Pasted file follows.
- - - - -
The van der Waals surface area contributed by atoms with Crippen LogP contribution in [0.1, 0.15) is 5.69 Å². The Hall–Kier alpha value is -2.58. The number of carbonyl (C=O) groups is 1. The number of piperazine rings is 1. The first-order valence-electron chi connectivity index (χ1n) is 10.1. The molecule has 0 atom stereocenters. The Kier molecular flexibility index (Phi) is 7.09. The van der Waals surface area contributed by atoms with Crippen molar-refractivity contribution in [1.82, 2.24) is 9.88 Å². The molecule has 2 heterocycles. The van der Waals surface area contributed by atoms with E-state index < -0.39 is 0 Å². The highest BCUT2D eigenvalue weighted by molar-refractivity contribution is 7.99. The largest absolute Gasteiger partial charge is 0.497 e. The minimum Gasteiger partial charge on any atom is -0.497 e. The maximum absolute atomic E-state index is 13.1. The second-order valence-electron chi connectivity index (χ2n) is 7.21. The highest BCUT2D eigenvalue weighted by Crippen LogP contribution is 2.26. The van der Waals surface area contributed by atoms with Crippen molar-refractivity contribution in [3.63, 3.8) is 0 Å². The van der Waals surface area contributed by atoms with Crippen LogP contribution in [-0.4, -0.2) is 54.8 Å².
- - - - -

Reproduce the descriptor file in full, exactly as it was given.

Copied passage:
The van der Waals surface area contributed by atoms with Crippen LogP contribution in [0.1, 0.15) is 5.69 Å². The Hall–Kier alpha value is -2.58. The number of carbonyl (C=O) groups is 1. The number of piperazine rings is 1. The first-order valence-electron chi connectivity index (χ1n) is 10.1. The molecule has 0 atom stereocenters. The Kier molecular flexibility index (Phi) is 7.09. The van der Waals surface area contributed by atoms with Crippen molar-refractivity contribution in [1.82, 2.24) is 9.88 Å². The molecule has 2 heterocycles. The van der Waals surface area contributed by atoms with E-state index < -0.39 is 0 Å². The highest BCUT2D eigenvalue weighted by molar-refractivity contribution is 7.99. The largest absolute Gasteiger partial charge is 0.497 e. The minimum Gasteiger partial charge on any atom is -0.497 e. The maximum absolute atomic E-state index is 13.1. The second-order valence-electron chi connectivity index (χ2n) is 7.21. The highest BCUT2D eigenvalue weighted by Crippen LogP contribution is 2.26. The van der Waals surface area contributed by atoms with Crippen molar-refractivity contribution in [3.63, 3.8) is 0 Å². The van der Waals surface area contributed by atoms with Crippen LogP contribution in [-0.4, -0.2) is 54.8 Å².